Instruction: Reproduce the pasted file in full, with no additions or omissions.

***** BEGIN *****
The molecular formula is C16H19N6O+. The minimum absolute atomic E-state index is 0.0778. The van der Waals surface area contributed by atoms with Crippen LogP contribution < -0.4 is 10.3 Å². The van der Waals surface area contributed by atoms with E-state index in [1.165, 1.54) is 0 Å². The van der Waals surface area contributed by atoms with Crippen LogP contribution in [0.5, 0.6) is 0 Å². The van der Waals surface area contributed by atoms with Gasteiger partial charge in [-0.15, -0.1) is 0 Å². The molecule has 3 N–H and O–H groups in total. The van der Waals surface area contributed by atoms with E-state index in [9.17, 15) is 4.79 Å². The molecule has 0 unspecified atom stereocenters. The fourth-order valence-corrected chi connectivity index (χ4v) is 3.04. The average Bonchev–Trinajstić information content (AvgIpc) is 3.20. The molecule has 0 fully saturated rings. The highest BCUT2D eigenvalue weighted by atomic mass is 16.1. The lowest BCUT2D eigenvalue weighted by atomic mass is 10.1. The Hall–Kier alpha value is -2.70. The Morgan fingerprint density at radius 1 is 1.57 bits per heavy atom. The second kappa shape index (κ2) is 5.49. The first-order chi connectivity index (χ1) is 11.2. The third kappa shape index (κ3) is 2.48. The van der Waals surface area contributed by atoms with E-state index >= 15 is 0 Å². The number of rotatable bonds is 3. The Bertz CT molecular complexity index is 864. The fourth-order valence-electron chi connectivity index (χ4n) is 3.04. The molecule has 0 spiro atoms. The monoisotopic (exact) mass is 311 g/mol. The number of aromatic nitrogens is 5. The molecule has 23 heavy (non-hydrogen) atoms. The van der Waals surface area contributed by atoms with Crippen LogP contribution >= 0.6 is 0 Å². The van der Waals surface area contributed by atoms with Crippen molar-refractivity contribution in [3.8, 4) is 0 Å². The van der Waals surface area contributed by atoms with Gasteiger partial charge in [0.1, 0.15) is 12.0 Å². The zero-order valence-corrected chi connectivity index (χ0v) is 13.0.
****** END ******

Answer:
The molecular formula is C16H19N6O+. The minimum absolute atomic E-state index is 0.0778. The van der Waals surface area contributed by atoms with Crippen LogP contribution < -0.4 is 10.3 Å². The van der Waals surface area contributed by atoms with E-state index in [1.165, 1.54) is 0 Å². The van der Waals surface area contributed by atoms with Crippen LogP contribution in [0.5, 0.6) is 0 Å². The van der Waals surface area contributed by atoms with Gasteiger partial charge in [-0.15, -0.1) is 0 Å². The molecule has 3 N–H and O–H groups in total. The van der Waals surface area contributed by atoms with E-state index in [9.17, 15) is 4.79 Å². The molecule has 0 unspecified atom stereocenters. The fourth-order valence-corrected chi connectivity index (χ4v) is 3.04. The average Bonchev–Trinajstić information content (AvgIpc) is 3.20. The molecule has 0 fully saturated rings. The highest BCUT2D eigenvalue weighted by atomic mass is 16.1. The lowest BCUT2D eigenvalue weighted by atomic mass is 10.1. The Hall–Kier alpha value is -2.70. The Morgan fingerprint density at radius 1 is 1.57 bits per heavy atom. The second kappa shape index (κ2) is 5.49. The first-order chi connectivity index (χ1) is 11.2. The third kappa shape index (κ3) is 2.48. The van der Waals surface area contributed by atoms with E-state index >= 15 is 0 Å². The number of rotatable bonds is 3. The Bertz CT molecular complexity index is 864. The fourth-order valence-electron chi connectivity index (χ4n) is 3.04. The molecule has 0 spiro atoms. The monoisotopic (exact) mass is 311 g/mol. The number of aromatic nitrogens is 5. The molecule has 23 heavy (non-hydrogen) atoms. The van der Waals surface area contributed by atoms with Crippen LogP contribution >= 0.6 is 0 Å². The van der Waals surface area contributed by atoms with Crippen molar-refractivity contribution in [3.8, 4) is 0 Å². The van der Waals surface area contributed by atoms with Gasteiger partial charge in [0.1, 0.15) is 12.0 Å². The zero-order valence-corrected chi connectivity index (χ0v) is 13.0.